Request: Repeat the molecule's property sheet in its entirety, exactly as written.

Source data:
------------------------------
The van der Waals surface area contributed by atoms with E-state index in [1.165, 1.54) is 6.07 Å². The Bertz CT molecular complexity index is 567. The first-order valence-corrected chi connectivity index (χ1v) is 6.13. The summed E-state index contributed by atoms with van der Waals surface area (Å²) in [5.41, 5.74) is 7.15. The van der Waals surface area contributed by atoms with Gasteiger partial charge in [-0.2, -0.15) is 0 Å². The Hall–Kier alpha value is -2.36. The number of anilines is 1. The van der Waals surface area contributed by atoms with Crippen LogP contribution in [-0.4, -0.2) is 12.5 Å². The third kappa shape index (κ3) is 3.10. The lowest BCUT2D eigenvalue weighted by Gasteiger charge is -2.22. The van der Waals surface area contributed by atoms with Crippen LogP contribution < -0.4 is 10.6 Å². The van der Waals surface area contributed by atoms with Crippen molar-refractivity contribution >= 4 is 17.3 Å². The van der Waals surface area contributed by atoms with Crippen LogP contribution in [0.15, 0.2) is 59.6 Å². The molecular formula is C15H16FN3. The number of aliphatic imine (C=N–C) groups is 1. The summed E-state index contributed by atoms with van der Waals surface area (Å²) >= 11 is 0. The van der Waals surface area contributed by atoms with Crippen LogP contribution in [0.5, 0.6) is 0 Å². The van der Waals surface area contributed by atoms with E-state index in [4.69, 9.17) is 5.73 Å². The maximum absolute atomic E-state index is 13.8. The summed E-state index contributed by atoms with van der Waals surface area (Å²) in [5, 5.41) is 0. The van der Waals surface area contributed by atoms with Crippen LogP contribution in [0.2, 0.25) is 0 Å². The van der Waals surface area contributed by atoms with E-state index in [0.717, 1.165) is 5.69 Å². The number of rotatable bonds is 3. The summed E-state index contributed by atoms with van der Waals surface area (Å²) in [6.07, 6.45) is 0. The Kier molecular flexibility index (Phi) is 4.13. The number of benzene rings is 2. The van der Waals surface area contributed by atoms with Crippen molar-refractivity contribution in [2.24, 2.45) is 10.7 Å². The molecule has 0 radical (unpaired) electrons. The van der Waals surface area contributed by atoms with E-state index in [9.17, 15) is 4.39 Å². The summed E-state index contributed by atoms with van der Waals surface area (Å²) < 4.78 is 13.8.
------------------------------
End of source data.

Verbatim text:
The van der Waals surface area contributed by atoms with E-state index in [1.165, 1.54) is 6.07 Å². The Bertz CT molecular complexity index is 567. The first-order valence-corrected chi connectivity index (χ1v) is 6.13. The summed E-state index contributed by atoms with van der Waals surface area (Å²) in [5.41, 5.74) is 7.15. The van der Waals surface area contributed by atoms with Gasteiger partial charge in [-0.2, -0.15) is 0 Å². The Hall–Kier alpha value is -2.36. The number of anilines is 1. The van der Waals surface area contributed by atoms with Crippen LogP contribution in [-0.4, -0.2) is 12.5 Å². The third kappa shape index (κ3) is 3.10. The lowest BCUT2D eigenvalue weighted by Gasteiger charge is -2.22. The van der Waals surface area contributed by atoms with Crippen LogP contribution < -0.4 is 10.6 Å². The van der Waals surface area contributed by atoms with Crippen molar-refractivity contribution >= 4 is 17.3 Å². The van der Waals surface area contributed by atoms with Crippen LogP contribution in [0.15, 0.2) is 59.6 Å². The molecular formula is C15H16FN3. The number of aliphatic imine (C=N–C) groups is 1. The summed E-state index contributed by atoms with van der Waals surface area (Å²) >= 11 is 0. The van der Waals surface area contributed by atoms with Crippen LogP contribution in [0.5, 0.6) is 0 Å². The van der Waals surface area contributed by atoms with E-state index in [4.69, 9.17) is 5.73 Å². The maximum absolute atomic E-state index is 13.8. The summed E-state index contributed by atoms with van der Waals surface area (Å²) in [5, 5.41) is 0. The van der Waals surface area contributed by atoms with Crippen LogP contribution in [0.2, 0.25) is 0 Å². The van der Waals surface area contributed by atoms with E-state index in [0.717, 1.165) is 5.69 Å². The number of rotatable bonds is 3. The summed E-state index contributed by atoms with van der Waals surface area (Å²) in [6.07, 6.45) is 0. The Kier molecular flexibility index (Phi) is 4.13. The number of benzene rings is 2. The van der Waals surface area contributed by atoms with Crippen molar-refractivity contribution in [2.24, 2.45) is 10.7 Å². The molecule has 0 radical (unpaired) electrons. The van der Waals surface area contributed by atoms with E-state index in [9.17, 15) is 4.39 Å². The summed E-state index contributed by atoms with van der Waals surface area (Å²) < 4.78 is 13.8.